Sunrise yesterday morning saw Isermno Airways flight 122 submerged in the coastal waters to the island's west. The flight was returning home from Brazil on approach to the airport when, according to some, pilot error caused the plane to end up in the ocean.
"Air-to-water plane crashes happen more often than you think," said chief aviation inspector Héctor Dobletuerto. "The sky is blue. The ocean is blue. It's easy to mistake one for the other until it's too late to pull up."
No one aboard the plane was injured, although dive crews recovered twelve skeletons from its interior. No one knows how they got there.
In spite of early reports, the tourism ministry released a statement claiming that no crash occurred; rather, that the plane was expected to arrive where it was found. The land development ministry confirms this, stating that a scant few hours after the plane was discovered in the water, bureaucrats re-zoned the beaches surrounding it into an airport. Thus, it is reasoned, nothing out of the ordinary occurred, because where other than an airport should you expect to find a plane? Because all flight facilities are subject to heightened security protocols, the site of the landing was immediately swarmed by policemen.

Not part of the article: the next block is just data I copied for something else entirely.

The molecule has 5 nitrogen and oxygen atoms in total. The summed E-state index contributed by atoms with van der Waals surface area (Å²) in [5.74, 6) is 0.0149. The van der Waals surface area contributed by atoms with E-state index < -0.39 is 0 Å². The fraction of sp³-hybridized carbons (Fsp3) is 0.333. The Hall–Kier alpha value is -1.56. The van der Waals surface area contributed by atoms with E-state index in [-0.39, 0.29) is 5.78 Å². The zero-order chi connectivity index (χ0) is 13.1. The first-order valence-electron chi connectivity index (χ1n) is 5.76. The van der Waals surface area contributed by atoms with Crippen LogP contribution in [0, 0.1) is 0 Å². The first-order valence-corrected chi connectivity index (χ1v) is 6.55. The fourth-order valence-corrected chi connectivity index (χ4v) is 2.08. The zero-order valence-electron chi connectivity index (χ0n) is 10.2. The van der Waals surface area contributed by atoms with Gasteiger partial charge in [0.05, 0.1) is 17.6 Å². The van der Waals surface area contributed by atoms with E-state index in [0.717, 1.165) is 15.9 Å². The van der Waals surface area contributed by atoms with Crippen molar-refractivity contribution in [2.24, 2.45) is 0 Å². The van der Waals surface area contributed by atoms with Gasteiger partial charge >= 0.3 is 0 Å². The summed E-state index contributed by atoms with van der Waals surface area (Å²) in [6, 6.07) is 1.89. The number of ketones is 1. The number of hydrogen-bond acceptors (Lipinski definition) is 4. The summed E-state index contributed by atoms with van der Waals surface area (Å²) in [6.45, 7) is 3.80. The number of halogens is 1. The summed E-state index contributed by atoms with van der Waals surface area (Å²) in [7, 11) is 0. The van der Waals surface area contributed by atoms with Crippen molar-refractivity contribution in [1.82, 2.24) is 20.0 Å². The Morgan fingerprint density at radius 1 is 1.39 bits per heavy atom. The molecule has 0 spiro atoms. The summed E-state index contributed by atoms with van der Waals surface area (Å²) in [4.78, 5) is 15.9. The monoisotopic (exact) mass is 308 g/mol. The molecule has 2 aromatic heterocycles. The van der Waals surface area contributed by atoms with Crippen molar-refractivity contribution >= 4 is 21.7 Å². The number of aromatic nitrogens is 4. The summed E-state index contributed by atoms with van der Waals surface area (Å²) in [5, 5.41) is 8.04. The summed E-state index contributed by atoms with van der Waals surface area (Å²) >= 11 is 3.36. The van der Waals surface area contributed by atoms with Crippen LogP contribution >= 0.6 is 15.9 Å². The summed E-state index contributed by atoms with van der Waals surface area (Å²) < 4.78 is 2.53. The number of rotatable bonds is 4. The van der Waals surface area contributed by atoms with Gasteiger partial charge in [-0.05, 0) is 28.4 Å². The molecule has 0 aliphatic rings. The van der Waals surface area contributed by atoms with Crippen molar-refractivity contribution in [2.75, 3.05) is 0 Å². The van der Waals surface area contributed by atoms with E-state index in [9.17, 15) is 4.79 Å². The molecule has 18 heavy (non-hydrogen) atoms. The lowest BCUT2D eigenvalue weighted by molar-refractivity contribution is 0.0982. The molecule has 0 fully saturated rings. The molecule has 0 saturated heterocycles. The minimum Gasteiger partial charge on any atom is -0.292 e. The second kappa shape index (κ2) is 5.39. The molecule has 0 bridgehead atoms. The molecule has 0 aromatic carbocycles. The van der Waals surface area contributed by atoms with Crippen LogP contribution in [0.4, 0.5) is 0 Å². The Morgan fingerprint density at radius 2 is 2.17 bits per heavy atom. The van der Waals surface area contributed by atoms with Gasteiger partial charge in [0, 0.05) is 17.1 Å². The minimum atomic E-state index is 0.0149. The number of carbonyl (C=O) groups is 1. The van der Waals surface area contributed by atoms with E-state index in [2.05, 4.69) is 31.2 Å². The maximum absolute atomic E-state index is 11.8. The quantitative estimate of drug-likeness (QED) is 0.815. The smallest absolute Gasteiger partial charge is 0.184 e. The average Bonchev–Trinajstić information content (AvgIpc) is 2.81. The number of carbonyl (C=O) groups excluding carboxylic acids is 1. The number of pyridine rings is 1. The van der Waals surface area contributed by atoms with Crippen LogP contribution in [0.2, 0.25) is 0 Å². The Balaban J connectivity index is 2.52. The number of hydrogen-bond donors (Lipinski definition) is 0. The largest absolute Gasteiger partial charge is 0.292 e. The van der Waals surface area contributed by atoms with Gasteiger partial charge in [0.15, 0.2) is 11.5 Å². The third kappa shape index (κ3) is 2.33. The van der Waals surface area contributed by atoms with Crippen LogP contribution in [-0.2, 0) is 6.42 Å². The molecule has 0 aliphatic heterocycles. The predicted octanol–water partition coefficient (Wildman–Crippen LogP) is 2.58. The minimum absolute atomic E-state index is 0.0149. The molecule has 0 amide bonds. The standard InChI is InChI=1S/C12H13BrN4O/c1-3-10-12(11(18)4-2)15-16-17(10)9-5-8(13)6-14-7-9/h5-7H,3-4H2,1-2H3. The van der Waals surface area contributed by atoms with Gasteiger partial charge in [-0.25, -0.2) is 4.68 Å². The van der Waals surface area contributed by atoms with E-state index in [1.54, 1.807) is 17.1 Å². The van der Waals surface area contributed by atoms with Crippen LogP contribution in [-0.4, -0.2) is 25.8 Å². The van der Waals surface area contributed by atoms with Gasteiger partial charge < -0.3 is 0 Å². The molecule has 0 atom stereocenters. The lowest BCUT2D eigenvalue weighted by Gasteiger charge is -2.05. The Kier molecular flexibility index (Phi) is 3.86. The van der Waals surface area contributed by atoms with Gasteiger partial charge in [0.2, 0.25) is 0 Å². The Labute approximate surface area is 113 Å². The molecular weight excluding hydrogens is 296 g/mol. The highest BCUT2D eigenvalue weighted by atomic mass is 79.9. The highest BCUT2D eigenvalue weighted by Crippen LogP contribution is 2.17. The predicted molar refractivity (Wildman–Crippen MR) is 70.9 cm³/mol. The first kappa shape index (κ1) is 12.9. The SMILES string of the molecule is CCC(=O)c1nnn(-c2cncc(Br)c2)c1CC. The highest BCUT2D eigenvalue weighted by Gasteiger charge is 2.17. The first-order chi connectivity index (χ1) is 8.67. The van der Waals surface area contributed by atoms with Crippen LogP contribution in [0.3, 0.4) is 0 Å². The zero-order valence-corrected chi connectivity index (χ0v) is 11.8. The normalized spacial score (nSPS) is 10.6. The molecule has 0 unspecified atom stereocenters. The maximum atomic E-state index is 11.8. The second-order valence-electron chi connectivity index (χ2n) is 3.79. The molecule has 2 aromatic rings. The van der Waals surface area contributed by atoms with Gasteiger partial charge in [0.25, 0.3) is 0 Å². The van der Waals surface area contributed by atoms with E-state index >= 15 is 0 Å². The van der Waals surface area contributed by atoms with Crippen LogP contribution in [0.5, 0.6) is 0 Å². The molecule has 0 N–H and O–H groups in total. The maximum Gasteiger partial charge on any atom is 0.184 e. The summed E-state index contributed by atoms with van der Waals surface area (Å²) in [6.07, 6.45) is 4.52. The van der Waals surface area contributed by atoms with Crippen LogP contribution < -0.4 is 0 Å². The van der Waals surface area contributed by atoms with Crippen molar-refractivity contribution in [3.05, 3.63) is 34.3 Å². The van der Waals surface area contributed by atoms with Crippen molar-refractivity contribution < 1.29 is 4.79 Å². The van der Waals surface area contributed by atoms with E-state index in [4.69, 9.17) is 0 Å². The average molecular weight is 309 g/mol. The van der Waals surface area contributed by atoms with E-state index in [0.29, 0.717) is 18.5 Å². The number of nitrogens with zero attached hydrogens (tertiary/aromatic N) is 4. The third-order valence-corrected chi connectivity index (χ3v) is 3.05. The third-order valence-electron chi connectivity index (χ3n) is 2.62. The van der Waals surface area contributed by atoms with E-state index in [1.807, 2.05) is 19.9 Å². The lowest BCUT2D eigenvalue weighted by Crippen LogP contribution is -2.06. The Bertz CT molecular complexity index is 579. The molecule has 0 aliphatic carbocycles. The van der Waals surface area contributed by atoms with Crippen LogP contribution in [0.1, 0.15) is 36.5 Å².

"Nothing to see here," said an unidentified (and armed) spokesperson for the government. "It's just another plane arriving at the airport."
In what is perhaps a completely unrelated and coincidental occurrence, chief aviation inspector Héctor Dobletuerto recanted his statement before going on an impromptu extended sabbatical to places unknown. We wish him well, and offer our condolences to his next of kin.